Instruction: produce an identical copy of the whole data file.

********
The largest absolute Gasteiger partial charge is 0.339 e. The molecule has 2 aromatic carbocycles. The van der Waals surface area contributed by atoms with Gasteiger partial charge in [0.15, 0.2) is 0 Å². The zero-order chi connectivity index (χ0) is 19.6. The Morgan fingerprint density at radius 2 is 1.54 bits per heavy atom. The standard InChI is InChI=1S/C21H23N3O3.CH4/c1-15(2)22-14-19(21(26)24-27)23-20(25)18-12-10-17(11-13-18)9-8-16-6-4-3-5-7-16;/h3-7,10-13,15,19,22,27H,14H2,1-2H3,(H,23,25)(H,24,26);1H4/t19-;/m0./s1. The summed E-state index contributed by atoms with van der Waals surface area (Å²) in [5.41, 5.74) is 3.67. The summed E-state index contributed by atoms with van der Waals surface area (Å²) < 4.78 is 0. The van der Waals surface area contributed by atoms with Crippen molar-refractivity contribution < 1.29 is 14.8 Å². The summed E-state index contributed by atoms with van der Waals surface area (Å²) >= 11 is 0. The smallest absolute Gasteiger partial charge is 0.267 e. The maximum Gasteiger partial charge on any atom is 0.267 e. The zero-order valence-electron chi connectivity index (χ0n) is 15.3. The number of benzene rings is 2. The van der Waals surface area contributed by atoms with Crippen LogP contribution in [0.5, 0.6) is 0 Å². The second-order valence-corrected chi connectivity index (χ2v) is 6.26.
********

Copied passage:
The largest absolute Gasteiger partial charge is 0.339 e. The molecule has 2 aromatic carbocycles. The van der Waals surface area contributed by atoms with Gasteiger partial charge in [0.15, 0.2) is 0 Å². The zero-order chi connectivity index (χ0) is 19.6. The Morgan fingerprint density at radius 2 is 1.54 bits per heavy atom. The standard InChI is InChI=1S/C21H23N3O3.CH4/c1-15(2)22-14-19(21(26)24-27)23-20(25)18-12-10-17(11-13-18)9-8-16-6-4-3-5-7-16;/h3-7,10-13,15,19,22,27H,14H2,1-2H3,(H,23,25)(H,24,26);1H4/t19-;/m0./s1. The summed E-state index contributed by atoms with van der Waals surface area (Å²) in [5.41, 5.74) is 3.67. The summed E-state index contributed by atoms with van der Waals surface area (Å²) < 4.78 is 0. The van der Waals surface area contributed by atoms with Crippen molar-refractivity contribution < 1.29 is 14.8 Å². The summed E-state index contributed by atoms with van der Waals surface area (Å²) >= 11 is 0. The smallest absolute Gasteiger partial charge is 0.267 e. The maximum Gasteiger partial charge on any atom is 0.267 e. The zero-order valence-electron chi connectivity index (χ0n) is 15.3. The number of benzene rings is 2. The van der Waals surface area contributed by atoms with Crippen LogP contribution in [0.5, 0.6) is 0 Å². The second-order valence-corrected chi connectivity index (χ2v) is 6.26.